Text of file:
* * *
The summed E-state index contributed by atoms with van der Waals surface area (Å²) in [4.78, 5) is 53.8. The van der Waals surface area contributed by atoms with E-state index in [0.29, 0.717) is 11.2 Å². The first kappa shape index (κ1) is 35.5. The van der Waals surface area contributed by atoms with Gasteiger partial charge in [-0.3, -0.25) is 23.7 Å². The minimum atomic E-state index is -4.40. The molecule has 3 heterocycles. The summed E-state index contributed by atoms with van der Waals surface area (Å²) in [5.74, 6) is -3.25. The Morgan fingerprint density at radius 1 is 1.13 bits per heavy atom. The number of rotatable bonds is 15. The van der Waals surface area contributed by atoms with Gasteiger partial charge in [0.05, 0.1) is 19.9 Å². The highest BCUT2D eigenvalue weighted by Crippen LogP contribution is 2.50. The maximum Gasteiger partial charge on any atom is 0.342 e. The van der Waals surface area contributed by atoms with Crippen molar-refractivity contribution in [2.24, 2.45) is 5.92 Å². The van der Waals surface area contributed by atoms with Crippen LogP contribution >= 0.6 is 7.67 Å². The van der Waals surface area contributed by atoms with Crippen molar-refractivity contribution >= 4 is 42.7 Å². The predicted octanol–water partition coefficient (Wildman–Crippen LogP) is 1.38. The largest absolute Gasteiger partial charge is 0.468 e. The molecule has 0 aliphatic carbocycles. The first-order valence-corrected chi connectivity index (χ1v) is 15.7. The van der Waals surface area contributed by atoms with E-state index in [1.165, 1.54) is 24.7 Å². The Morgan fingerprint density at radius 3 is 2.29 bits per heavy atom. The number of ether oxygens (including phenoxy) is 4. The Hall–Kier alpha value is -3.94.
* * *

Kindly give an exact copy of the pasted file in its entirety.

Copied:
The summed E-state index contributed by atoms with van der Waals surface area (Å²) in [4.78, 5) is 53.8. The van der Waals surface area contributed by atoms with E-state index in [0.29, 0.717) is 11.2 Å². The first kappa shape index (κ1) is 35.5. The van der Waals surface area contributed by atoms with Gasteiger partial charge in [-0.3, -0.25) is 23.7 Å². The minimum atomic E-state index is -4.40. The molecule has 3 heterocycles. The summed E-state index contributed by atoms with van der Waals surface area (Å²) in [5.74, 6) is -3.25. The Morgan fingerprint density at radius 1 is 1.13 bits per heavy atom. The number of rotatable bonds is 15. The van der Waals surface area contributed by atoms with Gasteiger partial charge in [0.05, 0.1) is 19.9 Å². The highest BCUT2D eigenvalue weighted by Crippen LogP contribution is 2.50. The maximum Gasteiger partial charge on any atom is 0.342 e. The van der Waals surface area contributed by atoms with Crippen molar-refractivity contribution in [2.24, 2.45) is 5.92 Å². The van der Waals surface area contributed by atoms with Crippen LogP contribution >= 0.6 is 7.67 Å². The van der Waals surface area contributed by atoms with Crippen molar-refractivity contribution >= 4 is 42.7 Å². The predicted octanol–water partition coefficient (Wildman–Crippen LogP) is 1.38. The largest absolute Gasteiger partial charge is 0.468 e. The molecule has 0 aliphatic carbocycles. The first-order valence-corrected chi connectivity index (χ1v) is 15.7. The van der Waals surface area contributed by atoms with E-state index in [1.165, 1.54) is 24.7 Å². The Morgan fingerprint density at radius 3 is 2.29 bits per heavy atom. The number of ether oxygens (including phenoxy) is 4. The Hall–Kier alpha value is -3.94.